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BRIAN MCKIM has performed standup comedy in all 50 states. He earned a B.A. in Magazine Journalism from Temple University. Any resemblance to a living person is purely coincidental.


Brian McKim
Editor In Chief


I just went to my high school reunion. It was pleasant and everyone was cordial and calm. Everyone was poised and mature and seemed genuinely interested in what the other person was up to and what had transpired in the years since we had all gathered last. A far cry from how everyone behaved in high school. Not that we were nasty or brutish or engaging in knife fights or anything. We were just...high school students. Sure, some of us were pleasant and cordial and calm in high school, or at least we were able to fake it pretty good. But most of us were in over our heads. It was high school. It could be overwhelming at times.

Which is why these affairs are so unique and so often pleasant. The pain, the awkwardness, the general confusion of being a high school student subsides over the years (and is replaced by a whole different kind of pain and general confusion!) and folks just get together and get along!

When we formulated the idea for a grand blowout that would be somehow centered on the standup comedy business, we initially envisioned some sort of typical convention-type gathering, one that would bring together comics, agents, managers, fans in a swarm of networking and commerce. But we quickly dismissed this notion as too typical, too biz-centric.

We stripped the proposed pow-wow down to its bare essentials: A bunch of comics getting together and just wallowing in their comic-ness, but without any hint of performing or managers or agents or television executives. Kind of like a reunion.

Think about it: Who's missing at a high school reunion? The teachers, the administrators and the principal! We're big boys and girls now! Who needs those oppressive bastards? And no one at a reunion dusts off the trumpet or runs for a touchdown or recites the periodic chart! Hell, no! All the things that we did to impress our contemporaries or our parents are checked at the door! We're no longer interested in reliving those moments or recounting those achievements that separated us from the pack. Once we enter the ballroom, we're all just a bunch of adults who escaped high school with our diplomas and our dignity nearly intact.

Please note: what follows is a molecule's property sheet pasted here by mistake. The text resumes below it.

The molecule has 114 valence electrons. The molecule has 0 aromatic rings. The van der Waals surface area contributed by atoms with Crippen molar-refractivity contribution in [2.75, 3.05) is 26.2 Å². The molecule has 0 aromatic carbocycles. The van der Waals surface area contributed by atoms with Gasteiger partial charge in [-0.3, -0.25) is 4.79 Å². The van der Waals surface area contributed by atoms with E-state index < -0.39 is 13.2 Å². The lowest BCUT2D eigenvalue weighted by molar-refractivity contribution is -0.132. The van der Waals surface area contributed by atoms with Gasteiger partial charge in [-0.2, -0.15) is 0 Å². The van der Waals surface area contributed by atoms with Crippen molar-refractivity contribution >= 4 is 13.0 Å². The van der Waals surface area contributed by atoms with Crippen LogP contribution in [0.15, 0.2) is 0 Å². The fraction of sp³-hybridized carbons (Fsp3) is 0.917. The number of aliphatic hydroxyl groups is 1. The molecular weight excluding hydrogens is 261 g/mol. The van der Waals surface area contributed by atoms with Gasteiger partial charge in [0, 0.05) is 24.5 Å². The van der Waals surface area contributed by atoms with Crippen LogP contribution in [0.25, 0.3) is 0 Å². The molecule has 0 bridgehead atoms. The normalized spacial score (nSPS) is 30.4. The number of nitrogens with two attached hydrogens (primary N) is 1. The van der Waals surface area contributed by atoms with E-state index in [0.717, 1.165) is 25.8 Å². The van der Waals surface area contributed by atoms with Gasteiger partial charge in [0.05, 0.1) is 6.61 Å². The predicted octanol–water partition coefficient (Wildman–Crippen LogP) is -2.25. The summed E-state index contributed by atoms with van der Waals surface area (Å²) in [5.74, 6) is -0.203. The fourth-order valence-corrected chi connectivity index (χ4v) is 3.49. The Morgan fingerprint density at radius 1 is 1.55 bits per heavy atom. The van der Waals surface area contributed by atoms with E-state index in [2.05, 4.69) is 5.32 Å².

Which is why we chose to call our wingding a "reunion."

We envision a convergence of all the men and women who have chosen at one time or another to try this crazy tightrope walk we all know as standup comedy. Oh, sure, we didn't graduate from anything, but that is way beside the point. We all share a common experience. We've all been through wildly varying experiences, but they are all startlingly similar. We've all been standup comics at one point in our lives--or still are. But for the last decade or so, we haven't seen enough of the people that we hung out with so frequently in our formative years. Or, if we started out in the last seven or eight years, the opportunity for bumping up against comics just hasn't been there in the quality and the numbers like it was in the old days.

There was a person or two at my high school reunion who exerted a fair amount of pressure on me to perform, to do few minutes, to say a few words. I was horrified at the prospect. I tried to explain, in four or five different ways, why it was a bad idea, why it wouldn't be pleasant for me or for the crowd, why I just didn't want to do it. It wasn't registering. Traci understood. She's a comic. Comics understand other comics.

When we unspool the idea for the comics-only reunion to other comics, they grasp the concept immediately. There's the occasional exception--the comic who asks if there'll be a showcase or a stage where we can get up and "just dick around," or the comic here or there who inquires about seminars or workshops. We have remained steadfast in our resolve to keep it simple, however. After being on the standup treadmill for 18 years, I think it'd be tremendously liberating to congregate with my fellow comics and just do...nothing. We've earned it. Let's just start behaving like we can afford to do nothing for three days. Maybe, after a while, we'll get the hang of it. HOME Back to the Top